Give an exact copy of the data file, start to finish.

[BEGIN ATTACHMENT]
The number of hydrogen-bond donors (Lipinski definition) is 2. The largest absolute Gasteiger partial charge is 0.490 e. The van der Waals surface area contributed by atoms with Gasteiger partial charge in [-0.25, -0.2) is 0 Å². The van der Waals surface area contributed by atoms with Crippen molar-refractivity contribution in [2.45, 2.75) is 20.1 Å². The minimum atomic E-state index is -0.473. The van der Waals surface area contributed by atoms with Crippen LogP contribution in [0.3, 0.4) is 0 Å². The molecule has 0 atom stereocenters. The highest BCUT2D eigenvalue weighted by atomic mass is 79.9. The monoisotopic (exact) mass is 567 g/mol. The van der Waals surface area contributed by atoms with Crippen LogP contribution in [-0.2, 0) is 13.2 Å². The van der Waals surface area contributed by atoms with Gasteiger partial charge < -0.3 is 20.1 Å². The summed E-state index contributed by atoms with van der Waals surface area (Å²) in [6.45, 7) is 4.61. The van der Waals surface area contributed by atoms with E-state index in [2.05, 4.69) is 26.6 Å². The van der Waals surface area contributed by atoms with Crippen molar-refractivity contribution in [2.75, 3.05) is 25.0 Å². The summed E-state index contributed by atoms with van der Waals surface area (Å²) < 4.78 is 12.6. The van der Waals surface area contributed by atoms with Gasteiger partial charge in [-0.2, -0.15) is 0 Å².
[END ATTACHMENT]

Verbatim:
The number of hydrogen-bond donors (Lipinski definition) is 2. The largest absolute Gasteiger partial charge is 0.490 e. The van der Waals surface area contributed by atoms with Gasteiger partial charge in [-0.25, -0.2) is 0 Å². The van der Waals surface area contributed by atoms with Crippen molar-refractivity contribution in [2.45, 2.75) is 20.1 Å². The minimum atomic E-state index is -0.473. The van der Waals surface area contributed by atoms with Crippen LogP contribution in [0.3, 0.4) is 0 Å². The molecule has 0 atom stereocenters. The highest BCUT2D eigenvalue weighted by atomic mass is 79.9. The monoisotopic (exact) mass is 567 g/mol. The van der Waals surface area contributed by atoms with Crippen LogP contribution in [-0.2, 0) is 13.2 Å². The van der Waals surface area contributed by atoms with Gasteiger partial charge < -0.3 is 20.1 Å². The summed E-state index contributed by atoms with van der Waals surface area (Å²) in [6.45, 7) is 4.61. The van der Waals surface area contributed by atoms with E-state index in [2.05, 4.69) is 26.6 Å². The van der Waals surface area contributed by atoms with Crippen molar-refractivity contribution in [2.75, 3.05) is 25.0 Å². The summed E-state index contributed by atoms with van der Waals surface area (Å²) < 4.78 is 12.6. The van der Waals surface area contributed by atoms with Gasteiger partial charge in [-0.2, -0.15) is 0 Å².